El miedo no anda en burro

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El miedo no anda en burro
Directed by Fernando Cortés
Produced by Fernando de Fuentes
Written by Fernando Galiana
Starring María Elena Velasco
Eleazar García
Fernando Luján
Emma Roldán
Óscar Ortiz de Pinedo
Music by Sergio Guerrero
Gustavo Pimentel
Cinematography Fernando Colín
Edited by Sergio Soto
Distributed by Diana Films
Release date
  • November 25, 1976 (1976-11-25) (Mexico)
Running time
88 minutes
Country Mexico
Language Spanish

El miedo no anda en burro (English: Fear Doesn't Ride a Donkey) is a 1976 Mexican comedy horror film directed by Fernando Cortés and starring María Elena Velasco, Eleazar García, Fernando Luján, Emma Roldán and Óscar Ortiz de Pinedo.

Literally, the title is an idiom used to express that fear strikes quickly, not calmly as if on top of a donkey. The film is one of the most successful comedies of the India María franchise, having remained in the Cine Metropolitan for an astounding nineteen weeks.[1][2]

Plot[edit]

María Nicolasa Cruz is doña Clarita's loyal indigenous maid. However, meanwhile doña Clarita is dying, she is leaving behind a large monetary estate, a mansion, properties, and Mimí: her affectionate Shih Tzu dog. María is with doña Clarita during her last moments, albeit her sister Paz, brother Marciano, nephew Braulio, and grandsons Raul and Laura are waiting anxiously downstairs for her death, believing they will inherit all her riches. Doña Clarita finally dies at the hand of a corrupt doctor employed by doña Clarita's relatives, and María inconsolably goes downstairs to the living room to deliver the news. As expected, María finds none of doña Clarita's relatives mourning her death. Believing she is of no use anymore, doña Clarita's relatives (or "The Vultures" as María calls them) fire María, therefore she decides to return to her native hometown. Marciano, Paz, Braulio, Raul, and Laura meet with the notary to hear Doña Clarita's will. To everyone's surprise, the will only mentions Mimí (the dog), and María as her guardian. The family members go back to stop María from leaving the mansion.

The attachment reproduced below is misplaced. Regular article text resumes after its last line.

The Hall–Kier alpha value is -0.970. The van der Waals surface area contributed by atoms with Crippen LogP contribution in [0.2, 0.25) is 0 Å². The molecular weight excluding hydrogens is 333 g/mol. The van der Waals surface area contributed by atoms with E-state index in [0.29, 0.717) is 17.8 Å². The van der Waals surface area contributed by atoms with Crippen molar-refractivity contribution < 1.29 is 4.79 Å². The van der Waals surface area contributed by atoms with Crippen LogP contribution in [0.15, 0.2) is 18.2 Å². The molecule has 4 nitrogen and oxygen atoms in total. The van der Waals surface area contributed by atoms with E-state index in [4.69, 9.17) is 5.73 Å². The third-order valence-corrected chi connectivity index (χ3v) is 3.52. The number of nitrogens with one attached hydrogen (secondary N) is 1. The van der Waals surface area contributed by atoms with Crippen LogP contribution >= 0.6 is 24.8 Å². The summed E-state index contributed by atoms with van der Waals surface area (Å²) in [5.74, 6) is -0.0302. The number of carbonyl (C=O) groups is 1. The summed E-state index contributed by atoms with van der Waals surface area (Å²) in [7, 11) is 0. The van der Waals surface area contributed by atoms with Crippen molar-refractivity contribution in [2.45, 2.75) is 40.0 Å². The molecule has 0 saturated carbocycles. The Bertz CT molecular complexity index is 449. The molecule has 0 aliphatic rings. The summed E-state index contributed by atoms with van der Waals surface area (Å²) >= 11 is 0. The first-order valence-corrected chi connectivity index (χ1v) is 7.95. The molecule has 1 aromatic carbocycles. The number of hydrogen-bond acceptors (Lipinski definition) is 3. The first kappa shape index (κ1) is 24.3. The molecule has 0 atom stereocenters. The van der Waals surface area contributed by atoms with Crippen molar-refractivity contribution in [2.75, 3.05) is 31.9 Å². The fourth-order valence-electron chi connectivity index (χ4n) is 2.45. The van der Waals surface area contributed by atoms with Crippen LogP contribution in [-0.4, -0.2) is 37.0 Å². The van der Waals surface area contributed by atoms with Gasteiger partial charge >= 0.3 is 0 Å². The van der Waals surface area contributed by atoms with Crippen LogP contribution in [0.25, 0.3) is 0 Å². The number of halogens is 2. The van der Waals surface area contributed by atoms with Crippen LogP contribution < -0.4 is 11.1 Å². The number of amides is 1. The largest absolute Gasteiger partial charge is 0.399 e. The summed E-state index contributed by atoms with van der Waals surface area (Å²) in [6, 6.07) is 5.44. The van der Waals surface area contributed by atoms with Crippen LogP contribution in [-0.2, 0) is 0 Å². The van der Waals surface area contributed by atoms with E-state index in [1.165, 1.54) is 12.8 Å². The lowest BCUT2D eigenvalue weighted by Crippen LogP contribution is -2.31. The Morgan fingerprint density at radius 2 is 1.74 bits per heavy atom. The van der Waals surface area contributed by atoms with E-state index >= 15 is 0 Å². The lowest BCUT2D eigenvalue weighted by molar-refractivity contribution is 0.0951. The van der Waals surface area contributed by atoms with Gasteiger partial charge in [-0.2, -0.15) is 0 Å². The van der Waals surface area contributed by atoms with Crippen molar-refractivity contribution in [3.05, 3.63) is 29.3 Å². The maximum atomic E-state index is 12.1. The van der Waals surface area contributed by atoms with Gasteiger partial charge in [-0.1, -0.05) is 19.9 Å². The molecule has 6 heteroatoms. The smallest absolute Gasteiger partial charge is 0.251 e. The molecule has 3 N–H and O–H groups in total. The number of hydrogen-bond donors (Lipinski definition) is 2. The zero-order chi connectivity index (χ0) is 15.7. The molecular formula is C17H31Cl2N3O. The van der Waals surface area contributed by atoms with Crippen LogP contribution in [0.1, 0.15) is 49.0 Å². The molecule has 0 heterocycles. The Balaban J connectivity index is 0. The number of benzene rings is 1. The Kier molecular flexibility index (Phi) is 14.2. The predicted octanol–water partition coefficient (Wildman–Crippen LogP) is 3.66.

The "zopilotes" (vultures, María's nickname for Doña Clarita's family) convince María to stay in the mansion to take care of Mimí as her new guardian. The "zopilotes" try several times to kill María along with Mimí but all attempts failed. Until Marciano feeds Mimí a piece of meat with an explosive inside. Before Mimí eats it, María takes it from her and cooks it for the afternoon meal. Braulio, unfortunately, receives the piece of meat and after cutting it, the explosive goes off. Mimí ears were gravely affected. The doctor advises María to go on a vacation with Mimí - to Doña Clarita's old vacation house in Guanajuato. Upon arrival, María and Mimí are scared by the butler Franki who guides them through the haunted house. Both María and Mimí survive two scary hands, a cyclop, a giant talking frog, a fern monster, a werewolf, and many more horrific things. To María's surprise, she discovers that those scary characters are the "zopilotes". They catch them and put them in a squishing torture machine. María and Mimí, on the verge of death, are saved by Franki who was a detective investigating Doña Clarita's murder - committed by her family members. María with all these surprises asks Franki, whose real name is Maldonado, permission to faint on the floor. As she does, Marciano, Paz, Braulio, Raul, and Laura end up arrested for homicide.

Cast[edit]

References[edit]

  1. ^ "La India María regresa con nueva comedia". Archived from the original on 2 November 2011. Retrieved 11 August 2012. 
  2. ^ García Riera, Emilio (1995). Historia documental del cine mexicano: 1972-1973. Universidad de Guadalajara. 

External links[edit]